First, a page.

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Phoenix rises again, at 7.ICCCIA in Pedvale Riga Latvia, 2014

 

At the 9th ICCCIA in Berlin, where Susanne Roewer is now the curator, the focus will also be on collaboration between a wide variety of artists, the community spirit and exchange of ideas.

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Holz und Eisen, D. Lance Vickery

Following Susanne Roewer's impressive insight, D. Lance Vickery and Jenny K. Hager spoke about ICCCIA's mission and their own work. Both teach at the University of North Florida in Jacksonville and have been involved with ICCCIA for years and recently took the lead there. They are now working together with Susanne Roewer and Kurt Dyrhaug on the 9th ICCCIA  in Berlin.

Since the first conference in 1988 at the Sloss Furnaces National Landmark in Birmingham, Alabama, the ICCCIA has taken place at different locations, most recently in Wales in 2010 and in Latvia in 2014. 

 

The two described the goal of the ICCCIA as creating an international platform for the study and practice of contemporary cast iron sculpture and stimulating worldwide participation in the aesthetic, conceptual, cultural, historical and technical dialogue about contemporary cast iron art. Both described their first early contacts with cast iron art, their fascination and how they strive, also within their own teaching activities, to bring these techniques and the associated aspect of collaborative work closer to their students.

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Line of Work with Beasley, Lugo, Jolly; Glaser, Roewer, 2018 G√ľtersloh

 

Through his acquaintance with the artists Charles Hook and George Beasley, D. Lance Vickery discovered his love for sculpture in the early 1990s at the second ICCCIA. The process and its performative beauty is important to him, but the focus is also on the result. His works deal with the interaction of the expression of the inner versus the outer. For a series of works, for example, he casts metal directly into logs. A challenging process in which the liquid metal finds its way through cracks and cuts and thus the material and the process inside become visible on the outside at the same time.

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Neue Arbeiten, Eisen und Satin, Jenny K. Hager, 2022

Jenny K. Hager first encountered cast iron art at the University of Kentucky. Interested in a variety of processes and materials, including steel, cast iron, video, wood, digital photography and found objects, she draws inspiration from dreams, childhood objects, gadgets, sea creatures and other curiosities. In her works, often large pieces of jewellery and feminine ornaments, and she deals with opposites such as industrial versus luxury, masculine versus feminine energy.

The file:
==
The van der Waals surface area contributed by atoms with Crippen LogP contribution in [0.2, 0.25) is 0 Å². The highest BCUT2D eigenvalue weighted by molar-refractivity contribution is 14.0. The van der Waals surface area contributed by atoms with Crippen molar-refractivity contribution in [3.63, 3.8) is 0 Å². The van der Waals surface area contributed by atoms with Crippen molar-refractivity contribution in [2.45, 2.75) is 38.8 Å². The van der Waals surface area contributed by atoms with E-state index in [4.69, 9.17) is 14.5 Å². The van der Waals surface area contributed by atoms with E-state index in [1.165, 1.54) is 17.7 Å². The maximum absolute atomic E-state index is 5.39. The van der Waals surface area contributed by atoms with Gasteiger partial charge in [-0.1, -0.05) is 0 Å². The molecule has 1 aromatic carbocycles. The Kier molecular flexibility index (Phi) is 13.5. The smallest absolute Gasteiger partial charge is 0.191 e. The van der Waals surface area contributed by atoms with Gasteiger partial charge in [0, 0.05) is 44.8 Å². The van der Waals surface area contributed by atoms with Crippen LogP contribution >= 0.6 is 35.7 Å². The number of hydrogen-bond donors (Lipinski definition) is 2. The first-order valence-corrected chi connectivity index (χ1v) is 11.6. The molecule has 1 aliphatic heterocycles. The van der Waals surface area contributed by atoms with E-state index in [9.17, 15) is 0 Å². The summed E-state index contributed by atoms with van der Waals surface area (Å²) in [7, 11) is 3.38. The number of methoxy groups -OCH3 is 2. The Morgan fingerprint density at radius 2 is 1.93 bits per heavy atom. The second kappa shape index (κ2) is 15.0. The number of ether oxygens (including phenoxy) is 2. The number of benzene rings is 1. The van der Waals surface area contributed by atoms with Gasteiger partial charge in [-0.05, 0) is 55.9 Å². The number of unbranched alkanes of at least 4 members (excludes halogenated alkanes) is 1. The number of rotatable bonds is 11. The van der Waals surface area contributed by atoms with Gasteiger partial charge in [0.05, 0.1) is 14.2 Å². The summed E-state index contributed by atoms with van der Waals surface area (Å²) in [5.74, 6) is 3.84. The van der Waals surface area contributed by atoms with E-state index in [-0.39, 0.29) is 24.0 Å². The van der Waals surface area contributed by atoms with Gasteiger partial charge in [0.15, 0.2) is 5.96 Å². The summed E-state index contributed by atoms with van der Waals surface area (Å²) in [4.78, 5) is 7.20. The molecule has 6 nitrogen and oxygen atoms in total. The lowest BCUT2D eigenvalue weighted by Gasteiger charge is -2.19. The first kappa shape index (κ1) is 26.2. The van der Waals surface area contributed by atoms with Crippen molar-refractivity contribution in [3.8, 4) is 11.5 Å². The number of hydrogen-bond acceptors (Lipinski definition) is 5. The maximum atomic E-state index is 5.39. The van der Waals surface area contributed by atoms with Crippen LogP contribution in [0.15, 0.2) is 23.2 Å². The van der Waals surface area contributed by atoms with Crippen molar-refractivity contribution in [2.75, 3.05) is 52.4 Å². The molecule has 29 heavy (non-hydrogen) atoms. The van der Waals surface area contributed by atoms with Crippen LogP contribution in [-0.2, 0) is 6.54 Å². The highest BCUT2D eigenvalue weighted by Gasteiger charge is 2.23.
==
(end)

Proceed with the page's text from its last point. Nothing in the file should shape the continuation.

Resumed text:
Her work finds particular appeal in the fascination for the flawed, the imperfect. For her objects, the artist often uses things that seem ‚Äėuncastable‚Äô, such as her own hair or a turkey's wing, which she then presents as pieces of jewellery embedded in white satin.

Both described the community and collaborative process as one of the central aspects of cast iron art. And the excitement was palpable. All the more so as at the end of the presentation they showed some videos from past conferences, in which it became clear that this is by no means 'just' about exchanging techniques and the production of works of art, but about making the process into art, into a kind of art happening. It's about  freeing the old technology, showing that anything is possible and doable. And it's about working together, looking for an exchange of ideas. As unique as each artist is and remains in their resulting works and their share in the joint events, they are all united by the fascination and enthusiasm for this art on fire.

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Screenshot website 9th ICCCIA Performances

 

Everyone is invited to take part in the 9th ICCCIA in Berlin, whether as a visitor, observer or active participant. The program includes 10 exhibitions alone, including the so-called Kleine Eisen Show where registered participants can present small-format metal works. Furthermore, there will be various workshops, demonstrations, theoretical lectures and discussions and of course performances. 

Extensive information about the ICCCIA in general, as well as about the Berlin Edition, its program and the possibility to register can be found on the following two pages:
https://www.icccia.org/
https://www.iron-2022-germany.de/

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Flight of the Phoenix 2014. Iron Performance. Jenny K. Hager, with Andreas Glaser, Cynthia Handel, and Susanne Roewer, in Collaboration with Coral Lambert's Volcano Furnace. 7th ICCCIA Conference in Latvia

 

Register quickly and let yourself be infected by the fascination!

 

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Author: Julia Weiss

Julia is an art historian from Munich. She has been working for sculpture network since April 2022.

Translation: John Hamilton

Cover picture: Vulcano Furnace Performance Coral Lambert at the 7th ICCCIA in Pedvale, Latvia